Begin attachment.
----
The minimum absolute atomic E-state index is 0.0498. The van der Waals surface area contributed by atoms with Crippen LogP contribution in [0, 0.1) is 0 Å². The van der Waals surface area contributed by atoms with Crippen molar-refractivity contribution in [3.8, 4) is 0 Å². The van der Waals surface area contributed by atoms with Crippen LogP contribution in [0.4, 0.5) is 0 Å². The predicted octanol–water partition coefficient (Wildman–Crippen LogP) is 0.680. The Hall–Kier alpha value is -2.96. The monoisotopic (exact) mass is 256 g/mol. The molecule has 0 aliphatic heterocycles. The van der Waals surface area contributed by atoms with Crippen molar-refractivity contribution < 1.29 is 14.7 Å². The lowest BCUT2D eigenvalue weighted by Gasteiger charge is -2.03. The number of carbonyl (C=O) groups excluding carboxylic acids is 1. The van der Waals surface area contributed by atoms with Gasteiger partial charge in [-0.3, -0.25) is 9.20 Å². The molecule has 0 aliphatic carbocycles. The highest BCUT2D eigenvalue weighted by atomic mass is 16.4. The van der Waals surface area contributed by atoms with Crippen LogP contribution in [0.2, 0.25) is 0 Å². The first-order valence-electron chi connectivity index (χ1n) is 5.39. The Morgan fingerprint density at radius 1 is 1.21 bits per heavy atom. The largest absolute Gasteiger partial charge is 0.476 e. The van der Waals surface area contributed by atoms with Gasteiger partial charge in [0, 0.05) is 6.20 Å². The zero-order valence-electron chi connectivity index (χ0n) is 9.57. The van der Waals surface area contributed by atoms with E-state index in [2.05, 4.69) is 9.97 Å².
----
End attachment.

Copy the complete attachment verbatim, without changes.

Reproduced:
The minimum absolute atomic E-state index is 0.0498. The van der Waals surface area contributed by atoms with Crippen LogP contribution in [0, 0.1) is 0 Å². The van der Waals surface area contributed by atoms with Crippen molar-refractivity contribution in [3.8, 4) is 0 Å². The van der Waals surface area contributed by atoms with Crippen LogP contribution in [0.4, 0.5) is 0 Å². The predicted octanol–water partition coefficient (Wildman–Crippen LogP) is 0.680. The Hall–Kier alpha value is -2.96. The monoisotopic (exact) mass is 256 g/mol. The molecule has 0 aliphatic heterocycles. The van der Waals surface area contributed by atoms with Crippen molar-refractivity contribution < 1.29 is 14.7 Å². The lowest BCUT2D eigenvalue weighted by Gasteiger charge is -2.03. The number of carbonyl (C=O) groups excluding carboxylic acids is 1. The van der Waals surface area contributed by atoms with Gasteiger partial charge in [-0.3, -0.25) is 9.20 Å². The molecule has 0 aliphatic carbocycles. The highest BCUT2D eigenvalue weighted by atomic mass is 16.4. The van der Waals surface area contributed by atoms with Crippen LogP contribution in [0.2, 0.25) is 0 Å². The first-order valence-electron chi connectivity index (χ1n) is 5.39. The Morgan fingerprint density at radius 1 is 1.21 bits per heavy atom. The largest absolute Gasteiger partial charge is 0.476 e. The van der Waals surface area contributed by atoms with Gasteiger partial charge in [0, 0.05) is 6.20 Å². The zero-order valence-electron chi connectivity index (χ0n) is 9.57. The van der Waals surface area contributed by atoms with E-state index in [2.05, 4.69) is 9.97 Å².